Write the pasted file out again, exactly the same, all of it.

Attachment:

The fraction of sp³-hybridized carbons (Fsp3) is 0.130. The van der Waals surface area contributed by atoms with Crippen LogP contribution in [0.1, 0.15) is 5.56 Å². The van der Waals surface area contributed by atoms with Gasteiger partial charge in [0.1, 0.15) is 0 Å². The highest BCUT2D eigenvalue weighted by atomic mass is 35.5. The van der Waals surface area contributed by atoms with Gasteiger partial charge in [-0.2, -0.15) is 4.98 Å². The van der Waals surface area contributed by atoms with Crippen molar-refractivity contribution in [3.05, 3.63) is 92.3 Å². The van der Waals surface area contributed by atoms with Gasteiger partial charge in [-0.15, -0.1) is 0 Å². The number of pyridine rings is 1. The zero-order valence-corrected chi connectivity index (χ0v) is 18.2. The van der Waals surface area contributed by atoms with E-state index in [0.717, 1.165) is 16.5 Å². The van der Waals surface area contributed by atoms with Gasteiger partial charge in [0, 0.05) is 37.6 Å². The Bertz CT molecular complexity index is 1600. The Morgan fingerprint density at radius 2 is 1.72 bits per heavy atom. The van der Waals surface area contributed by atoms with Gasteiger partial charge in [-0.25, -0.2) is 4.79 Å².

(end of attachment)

The fraction of sp³-hybridized carbons (Fsp3) is 0.130. The van der Waals surface area contributed by atoms with Crippen LogP contribution in [0.1, 0.15) is 5.56 Å². The van der Waals surface area contributed by atoms with Gasteiger partial charge in [0.1, 0.15) is 0 Å². The highest BCUT2D eigenvalue weighted by atomic mass is 35.5. The van der Waals surface area contributed by atoms with Gasteiger partial charge in [-0.2, -0.15) is 4.98 Å². The van der Waals surface area contributed by atoms with Crippen molar-refractivity contribution in [3.05, 3.63) is 92.3 Å². The van der Waals surface area contributed by atoms with Gasteiger partial charge in [-0.15, -0.1) is 0 Å². The number of pyridine rings is 1. The zero-order valence-corrected chi connectivity index (χ0v) is 18.2. The van der Waals surface area contributed by atoms with E-state index in [0.717, 1.165) is 16.5 Å². The van der Waals surface area contributed by atoms with Gasteiger partial charge in [0, 0.05) is 37.6 Å². The Bertz CT molecular complexity index is 1600. The Morgan fingerprint density at radius 2 is 1.72 bits per heavy atom. The van der Waals surface area contributed by atoms with Gasteiger partial charge in [-0.25, -0.2) is 4.79 Å².